Who is Utopia For?
by Fariha Róisín
What does utopia mean to you?
Utopia is the future. To me it means enlightenment, it means we’ve reached the apex of humanity; there is no world hunger, no mass poverty, greed is abhorrent, caring is cool. Utopia means we are responsible for the livelihood of each individual we share this planet with, we honor the sacred in everyone. We mediate and restore relationships when there’s friction, we accept chaos as a part of nature—but individually endeavor to do our best for one another. Collective care is an innate part of society.
In every facet of my life my North star is the concept of utopia. It’s utopian existence that moves us to show up better, to do better, to always try. Utopia is also complex and expansive, so it understands that rest is necessary for those who need it the most, prioritizing disabled, Black, Indigenous peoples or child sexual abuse and deep trauma survivors and survivors of genocide and war – these are the bodies that are prioritized. In utopia responsibility is cool. Utopia means gentleness, it means a shift from carcerality. Utopia means Degrowth from capitalism, from structures of extraction. I move there with a hopefulness and an open heart.
Is it important to you to keep the idea of utopia in mind, the goal of a utopian world in mind while you do your work?
It’s categorically the thing that guides me the most in life. I’m extremely focused on how we can change as a people and what needs to be done to get there. I’m motivated by utopian ideals, knowing there’s always something to fight for. In that sense, I think writing is such a profound tool for dreaming, for reimagining, for reconstructing the new world where we can and do coexist with nature, with other species, with each other.
How can you, or do you, apply the idea of utopia to your work?
It’s a guiding process. It’s about thinking outside the box, but also about expanding yourself and your own politics to challenge the work. So when I’m writing anything, I’m also thinking: how can I inject that sense of possibility and revolution into every element of the work? I was raised to think and believe that revolution is possible, and worthy of fighting for… and that’s a sense of hopefulness that still motivates me daily, even when I’m weary and exhausted by the state of the world.
Tell us a bit about the book you wrote: Who is Wellness For?
It’s a book that was in the making for several years. I started writing about self care in 2014, right after the Ferguson riots. Back then, I was already starting to think of how do you keep fighting for justice sustainably? It was the first time, after the murders of Trayvon Martin and Mike Brown particularly, that I realized that the fight to end white supremacy would be a long protracted assault. I already felt it in my bones, in my DNA. I come from a lineage of men that fought the establishment so it feels/felt like an ancestral fight, too. A complete call to action. But, the more I thought about sustainability of oneself in radical movements, the more I considered self care – inevitably finding my way to the works of bell hooks and Audre Lorde. I started to see the profoundness of caring for oneself as an act of warfare. Especially as a queer, Muslim, Bangladeshi woman… Bangladeshis are some of the most extracted peoples in the world, we make up so much of the world’s labor force from NYC to the Emirates. My parents never learned how to care for themselves, they survived a genocide, as if they thought about ‘healing.’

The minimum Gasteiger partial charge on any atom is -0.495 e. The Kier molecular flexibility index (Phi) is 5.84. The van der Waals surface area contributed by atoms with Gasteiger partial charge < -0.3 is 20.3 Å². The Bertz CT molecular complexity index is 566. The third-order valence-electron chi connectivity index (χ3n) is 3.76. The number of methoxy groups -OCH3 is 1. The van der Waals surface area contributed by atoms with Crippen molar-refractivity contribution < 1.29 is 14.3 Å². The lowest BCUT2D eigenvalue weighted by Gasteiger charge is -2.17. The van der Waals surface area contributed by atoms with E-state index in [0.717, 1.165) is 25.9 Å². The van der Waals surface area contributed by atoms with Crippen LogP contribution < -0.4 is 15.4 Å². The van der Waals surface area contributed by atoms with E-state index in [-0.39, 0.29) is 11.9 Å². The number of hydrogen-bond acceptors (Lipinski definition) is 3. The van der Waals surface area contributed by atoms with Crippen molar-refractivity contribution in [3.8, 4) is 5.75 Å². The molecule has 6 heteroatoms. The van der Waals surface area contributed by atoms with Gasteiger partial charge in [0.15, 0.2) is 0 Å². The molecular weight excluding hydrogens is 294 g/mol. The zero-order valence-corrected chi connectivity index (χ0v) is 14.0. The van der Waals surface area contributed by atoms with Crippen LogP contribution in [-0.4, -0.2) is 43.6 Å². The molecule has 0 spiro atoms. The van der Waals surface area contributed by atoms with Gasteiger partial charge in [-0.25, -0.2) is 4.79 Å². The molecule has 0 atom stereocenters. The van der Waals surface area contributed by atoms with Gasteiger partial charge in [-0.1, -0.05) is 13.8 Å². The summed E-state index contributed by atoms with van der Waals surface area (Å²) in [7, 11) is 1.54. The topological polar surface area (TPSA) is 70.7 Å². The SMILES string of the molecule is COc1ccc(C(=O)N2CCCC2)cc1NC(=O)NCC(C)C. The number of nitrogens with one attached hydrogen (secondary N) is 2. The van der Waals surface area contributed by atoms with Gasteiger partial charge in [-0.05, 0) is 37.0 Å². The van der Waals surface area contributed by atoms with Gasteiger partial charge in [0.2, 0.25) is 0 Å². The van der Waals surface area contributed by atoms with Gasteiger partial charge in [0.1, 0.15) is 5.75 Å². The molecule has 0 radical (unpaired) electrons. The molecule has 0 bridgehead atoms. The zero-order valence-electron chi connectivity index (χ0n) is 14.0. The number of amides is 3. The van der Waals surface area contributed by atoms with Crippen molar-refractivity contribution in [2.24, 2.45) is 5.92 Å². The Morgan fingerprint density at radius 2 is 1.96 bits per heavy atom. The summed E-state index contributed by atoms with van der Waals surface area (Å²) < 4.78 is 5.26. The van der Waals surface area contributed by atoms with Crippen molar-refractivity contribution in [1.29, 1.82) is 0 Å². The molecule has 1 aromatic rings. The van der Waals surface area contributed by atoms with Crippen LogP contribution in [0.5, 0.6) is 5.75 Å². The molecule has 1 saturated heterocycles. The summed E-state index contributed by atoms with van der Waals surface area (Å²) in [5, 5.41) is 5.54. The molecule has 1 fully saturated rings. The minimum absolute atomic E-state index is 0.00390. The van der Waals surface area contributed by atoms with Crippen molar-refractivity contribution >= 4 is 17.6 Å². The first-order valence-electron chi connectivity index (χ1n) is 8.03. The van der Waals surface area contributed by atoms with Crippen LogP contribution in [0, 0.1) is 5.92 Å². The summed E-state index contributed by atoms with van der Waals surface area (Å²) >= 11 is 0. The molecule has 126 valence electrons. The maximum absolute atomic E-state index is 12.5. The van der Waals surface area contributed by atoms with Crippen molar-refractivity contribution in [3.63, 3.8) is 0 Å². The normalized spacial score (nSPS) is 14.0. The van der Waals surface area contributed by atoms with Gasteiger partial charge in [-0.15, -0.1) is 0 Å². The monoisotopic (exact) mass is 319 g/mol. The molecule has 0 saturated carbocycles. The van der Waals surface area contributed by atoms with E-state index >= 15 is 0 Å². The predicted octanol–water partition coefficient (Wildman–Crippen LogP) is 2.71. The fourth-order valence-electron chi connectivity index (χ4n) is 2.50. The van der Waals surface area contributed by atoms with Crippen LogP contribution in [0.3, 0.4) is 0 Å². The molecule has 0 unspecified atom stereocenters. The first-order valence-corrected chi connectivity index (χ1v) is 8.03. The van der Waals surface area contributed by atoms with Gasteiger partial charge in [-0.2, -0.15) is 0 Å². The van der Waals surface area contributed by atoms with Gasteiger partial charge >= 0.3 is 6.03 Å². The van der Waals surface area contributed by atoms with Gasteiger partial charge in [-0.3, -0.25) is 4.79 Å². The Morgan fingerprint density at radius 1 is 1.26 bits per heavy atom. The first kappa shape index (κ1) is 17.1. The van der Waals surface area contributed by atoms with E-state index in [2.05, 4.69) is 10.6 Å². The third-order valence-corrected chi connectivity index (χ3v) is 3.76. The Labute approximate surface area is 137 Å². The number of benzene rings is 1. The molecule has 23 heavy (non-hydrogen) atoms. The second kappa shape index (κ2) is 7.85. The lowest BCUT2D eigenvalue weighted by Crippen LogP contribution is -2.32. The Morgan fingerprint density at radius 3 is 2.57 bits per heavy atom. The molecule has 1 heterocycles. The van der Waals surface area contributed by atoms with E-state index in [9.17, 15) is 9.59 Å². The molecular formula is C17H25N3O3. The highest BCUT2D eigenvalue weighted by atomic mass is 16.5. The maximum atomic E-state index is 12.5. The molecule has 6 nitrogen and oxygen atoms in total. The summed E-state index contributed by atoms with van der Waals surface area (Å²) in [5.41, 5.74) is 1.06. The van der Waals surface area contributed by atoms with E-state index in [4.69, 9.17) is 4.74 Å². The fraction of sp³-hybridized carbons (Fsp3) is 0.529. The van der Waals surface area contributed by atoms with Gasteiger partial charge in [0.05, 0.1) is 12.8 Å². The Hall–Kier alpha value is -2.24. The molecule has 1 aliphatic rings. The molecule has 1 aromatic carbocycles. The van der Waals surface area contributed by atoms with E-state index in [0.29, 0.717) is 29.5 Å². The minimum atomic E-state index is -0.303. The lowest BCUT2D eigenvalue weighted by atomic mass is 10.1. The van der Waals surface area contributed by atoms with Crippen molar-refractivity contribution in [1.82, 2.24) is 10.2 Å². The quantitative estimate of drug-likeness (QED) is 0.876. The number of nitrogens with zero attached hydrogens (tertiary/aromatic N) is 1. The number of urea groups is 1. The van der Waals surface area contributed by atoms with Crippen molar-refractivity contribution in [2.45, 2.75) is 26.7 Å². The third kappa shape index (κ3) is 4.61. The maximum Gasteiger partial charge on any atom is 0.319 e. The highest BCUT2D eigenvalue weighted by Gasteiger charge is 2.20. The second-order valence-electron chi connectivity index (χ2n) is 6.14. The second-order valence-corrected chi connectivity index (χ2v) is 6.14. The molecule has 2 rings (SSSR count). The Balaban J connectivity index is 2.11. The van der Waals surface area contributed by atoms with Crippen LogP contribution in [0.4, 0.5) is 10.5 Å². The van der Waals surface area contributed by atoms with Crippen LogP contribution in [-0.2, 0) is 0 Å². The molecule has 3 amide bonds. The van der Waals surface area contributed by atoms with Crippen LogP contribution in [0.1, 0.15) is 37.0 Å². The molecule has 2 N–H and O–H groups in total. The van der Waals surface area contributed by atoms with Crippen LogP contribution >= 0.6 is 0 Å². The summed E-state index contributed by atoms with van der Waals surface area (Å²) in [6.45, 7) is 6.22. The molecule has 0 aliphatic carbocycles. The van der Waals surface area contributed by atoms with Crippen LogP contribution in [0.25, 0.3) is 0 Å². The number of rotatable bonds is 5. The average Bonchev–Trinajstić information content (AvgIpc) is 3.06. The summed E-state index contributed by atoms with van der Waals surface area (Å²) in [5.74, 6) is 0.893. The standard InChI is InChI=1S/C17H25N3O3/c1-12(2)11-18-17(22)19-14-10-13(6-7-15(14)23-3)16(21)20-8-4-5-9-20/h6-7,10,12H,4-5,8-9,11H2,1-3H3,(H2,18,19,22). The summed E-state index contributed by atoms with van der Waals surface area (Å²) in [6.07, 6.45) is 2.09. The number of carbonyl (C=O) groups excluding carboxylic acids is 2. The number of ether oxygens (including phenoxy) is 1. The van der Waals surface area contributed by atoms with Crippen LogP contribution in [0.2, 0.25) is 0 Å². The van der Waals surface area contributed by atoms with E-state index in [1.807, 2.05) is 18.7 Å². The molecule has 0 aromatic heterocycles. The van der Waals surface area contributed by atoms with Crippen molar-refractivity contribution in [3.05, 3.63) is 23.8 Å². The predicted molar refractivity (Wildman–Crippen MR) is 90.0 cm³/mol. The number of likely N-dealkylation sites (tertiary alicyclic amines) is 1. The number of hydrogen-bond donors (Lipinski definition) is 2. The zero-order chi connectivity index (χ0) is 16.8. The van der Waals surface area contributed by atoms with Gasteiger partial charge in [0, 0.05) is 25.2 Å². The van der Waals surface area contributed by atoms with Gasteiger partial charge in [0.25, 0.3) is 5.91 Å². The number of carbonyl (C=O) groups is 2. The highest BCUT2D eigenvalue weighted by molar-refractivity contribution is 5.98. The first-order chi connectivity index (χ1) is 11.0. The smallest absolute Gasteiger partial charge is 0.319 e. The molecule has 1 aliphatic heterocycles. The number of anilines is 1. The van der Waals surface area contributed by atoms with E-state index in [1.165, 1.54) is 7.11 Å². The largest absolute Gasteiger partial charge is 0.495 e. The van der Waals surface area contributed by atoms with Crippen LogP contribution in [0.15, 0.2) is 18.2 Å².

But, now, decades later, I’m tasked with the grand mission to heal my parent’s wounds. So as I started my own personal journey to self care, I also began to see how disconnected the wellness world was to context and care and fairness. A billion dollar industry that uses exploitation as a model but touts “wellness” is a ridiculous, fraudulent thing. As I continued to heal I realized how much unconsciousness exists in humans. How much power grabbing, narcissism and cruelty exists. How a lack of transparency has forced us into feeling entitled to healing, without considering our greed and what the cost our livelihood is over another’s.
Who Is Wellness Is For? is pointing out these grave issues, it’s an examination of all our human and societal foibles with a main thesis – we need each other.
What does a world with collective wellness designed for all look like to you?
It looks like a world designed for disabled, trans, queer, Black, Indigenous bodies. A world that prioritizes the healing of child sexual abuse, war and trauma survivors. A world that cares about each body, and understands we are all worthy of care and health. That should be a human right.
Fariha Róisín is a multidisciplinary artist, born in Ontario, Canada. She was raised in Sydney, Australia, and is based in Brooklyn, New York. As a Muslim queer Bangladeshi, she is interested in the margins, in liminality, otherness and the mercurial nature of being. Her work has pioneered a refreshing and renewed conversation about wellness, contemporary Islam and queer identities and has been featured in The New York Times, Al Jazeera, The Guardian, and Vogue. She is the author of the poetry collection How To Cure A Ghost (2019), as well as the novel Like A Bird (2020). Her upcoming work is a book of non-fiction entitled, Who Is Wellness For? out spring 2022, her second book of poetry is entitled Survival Takes a Wild Imagination.